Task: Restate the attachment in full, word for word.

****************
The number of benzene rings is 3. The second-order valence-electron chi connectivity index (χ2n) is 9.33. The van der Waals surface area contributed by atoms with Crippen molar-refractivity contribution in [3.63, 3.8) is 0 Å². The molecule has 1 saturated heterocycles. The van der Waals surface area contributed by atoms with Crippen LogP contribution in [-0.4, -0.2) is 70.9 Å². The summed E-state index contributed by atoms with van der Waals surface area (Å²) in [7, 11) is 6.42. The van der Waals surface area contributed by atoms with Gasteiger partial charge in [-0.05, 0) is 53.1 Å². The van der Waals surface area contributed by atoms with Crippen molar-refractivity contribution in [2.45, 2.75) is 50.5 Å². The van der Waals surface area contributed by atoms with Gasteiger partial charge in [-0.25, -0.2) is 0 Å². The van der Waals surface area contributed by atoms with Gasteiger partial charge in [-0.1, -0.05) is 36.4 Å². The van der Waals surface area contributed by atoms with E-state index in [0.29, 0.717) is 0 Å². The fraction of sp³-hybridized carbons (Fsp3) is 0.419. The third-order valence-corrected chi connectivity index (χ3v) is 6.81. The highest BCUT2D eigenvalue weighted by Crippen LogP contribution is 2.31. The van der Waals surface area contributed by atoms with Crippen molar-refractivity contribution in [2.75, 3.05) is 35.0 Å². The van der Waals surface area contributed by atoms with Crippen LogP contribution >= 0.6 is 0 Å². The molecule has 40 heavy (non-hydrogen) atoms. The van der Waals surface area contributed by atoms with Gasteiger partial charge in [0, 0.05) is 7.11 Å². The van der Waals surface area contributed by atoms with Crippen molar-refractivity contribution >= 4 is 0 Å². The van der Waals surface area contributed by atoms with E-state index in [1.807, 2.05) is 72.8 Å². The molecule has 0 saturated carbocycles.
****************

The number of benzene rings is 3. The second-order valence-electron chi connectivity index (χ2n) is 9.33. The van der Waals surface area contributed by atoms with Crippen molar-refractivity contribution in [3.63, 3.8) is 0 Å². The molecule has 1 saturated heterocycles. The van der Waals surface area contributed by atoms with Crippen LogP contribution in [-0.4, -0.2) is 70.9 Å². The summed E-state index contributed by atoms with van der Waals surface area (Å²) in [7, 11) is 6.42. The van der Waals surface area contributed by atoms with Gasteiger partial charge in [-0.05, 0) is 53.1 Å². The van der Waals surface area contributed by atoms with Crippen molar-refractivity contribution in [2.45, 2.75) is 50.5 Å². The van der Waals surface area contributed by atoms with Gasteiger partial charge in [-0.25, -0.2) is 0 Å². The van der Waals surface area contributed by atoms with Gasteiger partial charge in [-0.1, -0.05) is 36.4 Å². The van der Waals surface area contributed by atoms with E-state index in [0.29, 0.717) is 0 Å². The fraction of sp³-hybridized carbons (Fsp3) is 0.419. The third-order valence-corrected chi connectivity index (χ3v) is 6.81. The highest BCUT2D eigenvalue weighted by Crippen LogP contribution is 2.31. The van der Waals surface area contributed by atoms with Crippen molar-refractivity contribution in [2.75, 3.05) is 35.0 Å². The van der Waals surface area contributed by atoms with Crippen LogP contribution >= 0.6 is 0 Å². The molecule has 40 heavy (non-hydrogen) atoms. The van der Waals surface area contributed by atoms with Gasteiger partial charge in [0, 0.05) is 7.11 Å². The van der Waals surface area contributed by atoms with Crippen molar-refractivity contribution >= 4 is 0 Å². The van der Waals surface area contributed by atoms with E-state index in [1.807, 2.05) is 72.8 Å². The molecule has 0 saturated carbocycles.